In Disney’s new film Christopher Robin the script writers have bravely tried to answer the question ‘Does a bear s**t in the woods?’ in a scene where Christopher Robin (Ewan McGregor – Trainspotting 2) runs through a woods shouting, ‘Pooh! Pooh! Pooh!’, admittedly it is because he is looking for his tubby little friend who has disappeared, but this is a film that will appeal to both adults and children alike.
AA Milne’s now iconic Pooh bear books are part of every baby’s life and Disney’s Winnie the Pooh cartoons are a delight. Here though the studio have left behind the cartoon much like Christopher Robin leaves behind his childhood. From the start the film forwards the inevitable that every child must put behind them childish things with Christopher Robin having one final tea party with his 100 Acre Wood friends before his father sends him off to boarding school. It is the end of his childhood and many adults may well find this reminder of their own childhood tear inducing. It’s this early montage at the start of the film that has Christopher Robin growing up, getting a job, meeting his future and shortly to be pregnant wife, before going off to war and returning to his wife and daughter and a responsible job for a suitcase manufacturer.
Under pressure to make cuts to save the company Robin has to work the weekend instead of spending precious time with his daughter and wife in their country cottage where he grew up. In that regards this is resolutely middle class with their London family home being unobtainable to any one not being the CEO of a business. When his wife (Hayley Attwell) decides to take their daughter to the country anyway, the strain is already showing on his marriage as he stays at home conflicted by what he know he should do with what he has to do.
He’s not the only one who pines for simpler days with Winnie the Pooh et al missing him as much as his daughter does and its Pooh who walks through his tree home’s front door only to find himself reunited with the adult Christopher Robin.
Director Marc Forster has helmed big budget films Quantum of Solace and World War Z but his real forte has always been small human dramas like Finding Neverland & Monsters Ball and it’s this that makes the film so empathetic. The subtext about the importance of a fathers relationship with his daughter as well as the inevitable loss of childhood friendships is one that very adult can relate to. Being a Disney film it’s keen to stress the importance of family which in a day of cynicism is no bad thing to see in a film.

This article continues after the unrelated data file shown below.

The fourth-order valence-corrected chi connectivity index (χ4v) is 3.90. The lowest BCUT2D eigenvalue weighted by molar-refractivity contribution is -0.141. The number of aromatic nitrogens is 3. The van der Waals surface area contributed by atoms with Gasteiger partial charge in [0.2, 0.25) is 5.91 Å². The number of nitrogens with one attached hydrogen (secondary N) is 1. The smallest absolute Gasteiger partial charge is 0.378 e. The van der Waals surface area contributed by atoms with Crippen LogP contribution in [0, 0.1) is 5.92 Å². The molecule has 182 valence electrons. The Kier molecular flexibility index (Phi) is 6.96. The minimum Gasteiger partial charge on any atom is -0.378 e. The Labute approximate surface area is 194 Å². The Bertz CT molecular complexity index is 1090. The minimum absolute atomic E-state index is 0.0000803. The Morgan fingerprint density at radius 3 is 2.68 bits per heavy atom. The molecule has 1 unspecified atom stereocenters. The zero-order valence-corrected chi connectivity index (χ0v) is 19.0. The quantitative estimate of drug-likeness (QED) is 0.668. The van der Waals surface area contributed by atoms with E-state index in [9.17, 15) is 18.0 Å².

But whilst this is something that adults will pick up on this is equally of appeal to children with its brilliantly rendered versions of Pooh, Tigger, Eeyore, Rabbit, Owl, Kanga & Roo. Moving away from the animated versions of the characters these are children’s soft toys that are a little dog eared and rough round the edges and are clearly loved by a child made real through CGI and for once blend in perfectly with their surroundings. It helps too that Pooh and Tigger continue to be voiced by Jim Cummings in his honey smooth tones and the others are just as good with Brad Garret voicing the depressive cynic Eeyore with some of the best lines. They are of the appearance that will have young children thinking that maybe, just maybe, their own soft toys might come alive too.
It’s Pooh and co that enable the now adult Christopher Robin to see who and what really matters in life in what is ulitmately an ode to childhood although the final act of the film does include a not wholly necessary race against time sequence.
Christopher Robin is utterly delightful, utterly charming and one of the most endearing childhood themed films to have graced the screen in a long while.
Here’s the Christopher Robin trailer…….